Ready or Not?

It’s rare that a picture impacts me the way this one does, so I thought I’d share it.  I know, this has nothing to do with Fidel or his Family, or refugee’s in Boise, but it has everything to do with attitude.

The picture was taken in Liberia by Glenna Gordon (the photographer who graciously allowed us to use her picture for our banner, above).   By our standards, these boys have very little to be happy about.   By the looks on the face in the back right, it’s also clear they weren’t sure who Glenna was and why she was taking their picture.  They were faced with the unknown.  This was a change to the status-quo. The unknown, change, can be a little frightening.

All of us face uncertainty from time to time.  Face it, there are a lot of opportunities for us to engage.  But sometimes we hesitate because we’re not sure how things will turn out. There’s no doubt that sometimes, when I’m not sure what’s going to happen next, I get a little anxious.  I look at this picture, now, and ask myself “Which of these boys will I be?”

Keith

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Community Action Plan

The non-profit Ruth and I are creating has two focuses.  You’ve met the Nshombo family through these posts, and helping them is our immediate focus.  There is another goal though, to work with African refugees in Boise, and the members of the community, to help make the transition to life in the U.S. successful. 

The Idaho Office for Refugees hosted the first annual Idaho Conference for Refugees this past week.  The conference was, from my perspective, a huge success.  There was an impressive list of guest speakers, every breakout session was completely full and, because there was limited space and pre-printed materials for all guests, organizers were forced to cap attendance with 40 people on a wait list. 

The purpose of the event was to raise awareness of  the challenges facing our community as we try to absorb more and more people from vastly different cultures, and to highlight ways in which our community, and others across the U.S. are coming together to help solve them.  One of the highlights was the honor of  having Theresa Rusch, Director of the Refugee Admissions Office, U.S. Department of State, as one of the speakers.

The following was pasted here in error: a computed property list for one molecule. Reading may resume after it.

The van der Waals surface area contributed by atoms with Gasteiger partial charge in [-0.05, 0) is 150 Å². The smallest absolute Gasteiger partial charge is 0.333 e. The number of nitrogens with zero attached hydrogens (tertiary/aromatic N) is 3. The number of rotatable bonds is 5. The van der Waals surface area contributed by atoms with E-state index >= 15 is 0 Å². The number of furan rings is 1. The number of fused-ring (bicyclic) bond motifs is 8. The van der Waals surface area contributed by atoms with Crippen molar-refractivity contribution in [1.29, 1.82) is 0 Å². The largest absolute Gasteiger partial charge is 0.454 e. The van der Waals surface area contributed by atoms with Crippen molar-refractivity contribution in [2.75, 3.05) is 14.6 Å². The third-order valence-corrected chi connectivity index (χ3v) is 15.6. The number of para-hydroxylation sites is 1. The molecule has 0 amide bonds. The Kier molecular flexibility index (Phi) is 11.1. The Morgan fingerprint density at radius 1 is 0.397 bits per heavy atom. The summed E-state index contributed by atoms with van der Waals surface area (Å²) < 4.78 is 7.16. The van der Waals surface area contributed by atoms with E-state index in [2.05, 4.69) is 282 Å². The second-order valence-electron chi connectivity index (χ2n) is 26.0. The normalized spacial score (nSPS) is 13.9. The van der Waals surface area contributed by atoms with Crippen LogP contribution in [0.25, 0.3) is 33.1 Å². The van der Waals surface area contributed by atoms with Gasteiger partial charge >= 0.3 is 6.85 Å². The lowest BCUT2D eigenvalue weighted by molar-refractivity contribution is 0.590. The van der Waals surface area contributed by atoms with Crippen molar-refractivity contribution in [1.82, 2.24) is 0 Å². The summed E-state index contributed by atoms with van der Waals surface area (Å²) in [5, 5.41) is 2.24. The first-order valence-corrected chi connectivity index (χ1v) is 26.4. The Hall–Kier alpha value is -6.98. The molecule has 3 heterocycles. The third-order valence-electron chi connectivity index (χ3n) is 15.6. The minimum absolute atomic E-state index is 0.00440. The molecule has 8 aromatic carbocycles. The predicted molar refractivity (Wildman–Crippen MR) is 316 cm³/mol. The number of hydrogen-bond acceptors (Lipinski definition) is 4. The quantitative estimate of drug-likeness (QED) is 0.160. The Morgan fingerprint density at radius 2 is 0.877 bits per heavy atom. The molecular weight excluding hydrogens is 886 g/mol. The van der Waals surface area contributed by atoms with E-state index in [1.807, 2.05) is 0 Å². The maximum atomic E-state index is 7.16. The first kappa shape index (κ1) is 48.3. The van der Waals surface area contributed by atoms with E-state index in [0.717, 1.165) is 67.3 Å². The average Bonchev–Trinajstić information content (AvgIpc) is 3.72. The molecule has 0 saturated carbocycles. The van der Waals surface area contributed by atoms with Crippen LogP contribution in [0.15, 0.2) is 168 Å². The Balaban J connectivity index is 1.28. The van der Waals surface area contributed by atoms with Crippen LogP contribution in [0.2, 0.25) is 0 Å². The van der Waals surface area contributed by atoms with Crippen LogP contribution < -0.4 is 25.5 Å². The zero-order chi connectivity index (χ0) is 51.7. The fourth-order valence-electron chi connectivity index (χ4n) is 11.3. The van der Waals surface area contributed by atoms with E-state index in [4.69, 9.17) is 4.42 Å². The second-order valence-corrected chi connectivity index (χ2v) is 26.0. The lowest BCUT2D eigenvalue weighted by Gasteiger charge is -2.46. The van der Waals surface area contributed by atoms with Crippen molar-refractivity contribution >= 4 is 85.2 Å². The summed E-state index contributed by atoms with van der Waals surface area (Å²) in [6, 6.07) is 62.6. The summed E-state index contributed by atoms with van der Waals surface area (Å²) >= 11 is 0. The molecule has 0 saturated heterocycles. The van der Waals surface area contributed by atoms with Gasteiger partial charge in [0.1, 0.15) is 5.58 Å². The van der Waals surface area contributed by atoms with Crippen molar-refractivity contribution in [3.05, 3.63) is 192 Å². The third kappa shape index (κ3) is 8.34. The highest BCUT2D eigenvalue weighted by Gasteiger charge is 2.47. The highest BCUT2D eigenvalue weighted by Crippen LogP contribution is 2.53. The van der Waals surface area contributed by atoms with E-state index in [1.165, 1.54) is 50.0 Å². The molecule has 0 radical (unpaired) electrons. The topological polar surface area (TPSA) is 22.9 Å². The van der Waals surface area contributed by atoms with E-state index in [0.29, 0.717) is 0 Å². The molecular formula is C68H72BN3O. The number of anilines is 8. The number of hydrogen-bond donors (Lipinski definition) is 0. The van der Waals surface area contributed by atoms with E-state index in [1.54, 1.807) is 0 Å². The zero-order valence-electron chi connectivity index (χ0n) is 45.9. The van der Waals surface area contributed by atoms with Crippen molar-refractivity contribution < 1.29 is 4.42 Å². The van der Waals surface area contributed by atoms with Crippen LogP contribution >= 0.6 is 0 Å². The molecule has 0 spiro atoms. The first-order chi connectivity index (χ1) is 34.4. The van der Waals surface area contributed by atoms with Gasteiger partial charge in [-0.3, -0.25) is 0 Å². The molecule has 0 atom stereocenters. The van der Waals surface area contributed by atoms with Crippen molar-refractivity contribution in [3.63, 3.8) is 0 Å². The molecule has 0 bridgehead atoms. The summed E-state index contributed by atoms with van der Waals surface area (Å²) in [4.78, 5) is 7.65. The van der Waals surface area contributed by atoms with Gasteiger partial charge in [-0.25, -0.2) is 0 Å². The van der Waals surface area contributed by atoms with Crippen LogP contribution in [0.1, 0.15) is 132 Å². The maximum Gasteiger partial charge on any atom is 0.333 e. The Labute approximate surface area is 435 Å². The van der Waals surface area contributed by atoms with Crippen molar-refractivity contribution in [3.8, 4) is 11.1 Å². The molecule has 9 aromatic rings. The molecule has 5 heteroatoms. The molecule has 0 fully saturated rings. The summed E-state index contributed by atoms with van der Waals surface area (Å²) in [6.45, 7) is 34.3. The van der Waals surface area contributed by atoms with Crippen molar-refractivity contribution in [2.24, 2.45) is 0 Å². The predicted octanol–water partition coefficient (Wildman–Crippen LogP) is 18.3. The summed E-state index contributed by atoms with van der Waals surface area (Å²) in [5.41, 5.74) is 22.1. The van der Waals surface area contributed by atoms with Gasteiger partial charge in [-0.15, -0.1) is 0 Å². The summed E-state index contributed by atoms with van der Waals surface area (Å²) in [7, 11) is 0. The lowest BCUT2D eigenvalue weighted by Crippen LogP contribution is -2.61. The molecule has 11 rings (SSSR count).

Among other things, Ms. Rusch provided statistics about the numbers of refugees processed into the U.S. over the last few years, and what the targets were for 2009.  The good news is, the number of refugees being allowed into the U.S. is growing.  From just over 48,000 in 2007, to a ceiling of 80,000 for 2009.  While that is good news, what immediately struck me, and what Ms. Rusch acknowledged, was that these refugees are coming in at a time when our economy is at it’s worst in decades, and jobs are increasingly hard to find.   Her only comment about that was to say she, and the State Department, acknowledged the burden that was going to place on the communities.  No solutions.

Initially I was a little put off by the fact that neither she, nor our federal government, had a plan.  But then I realized, the Federal Government can’t do everything.  It is truly up to each community across the US, and organizations like the Idaho office for Refugees, and hopefully Boise to Bukavu, to identify the specific issues facing that community and it’s refugees, to partner with the refugees and community leaders to create models that work,  and to share them. 

So, that’s what we intend to do.  Again, because our exposure thus far tells us that issues facing Africans are different from those from other cultures, we are going to focus there.  Look for future posts as we begin to build that model.  We, of course, welcome your comments.  And if you know of models that are working or have worked in other communities, by all means, let us know.

Keith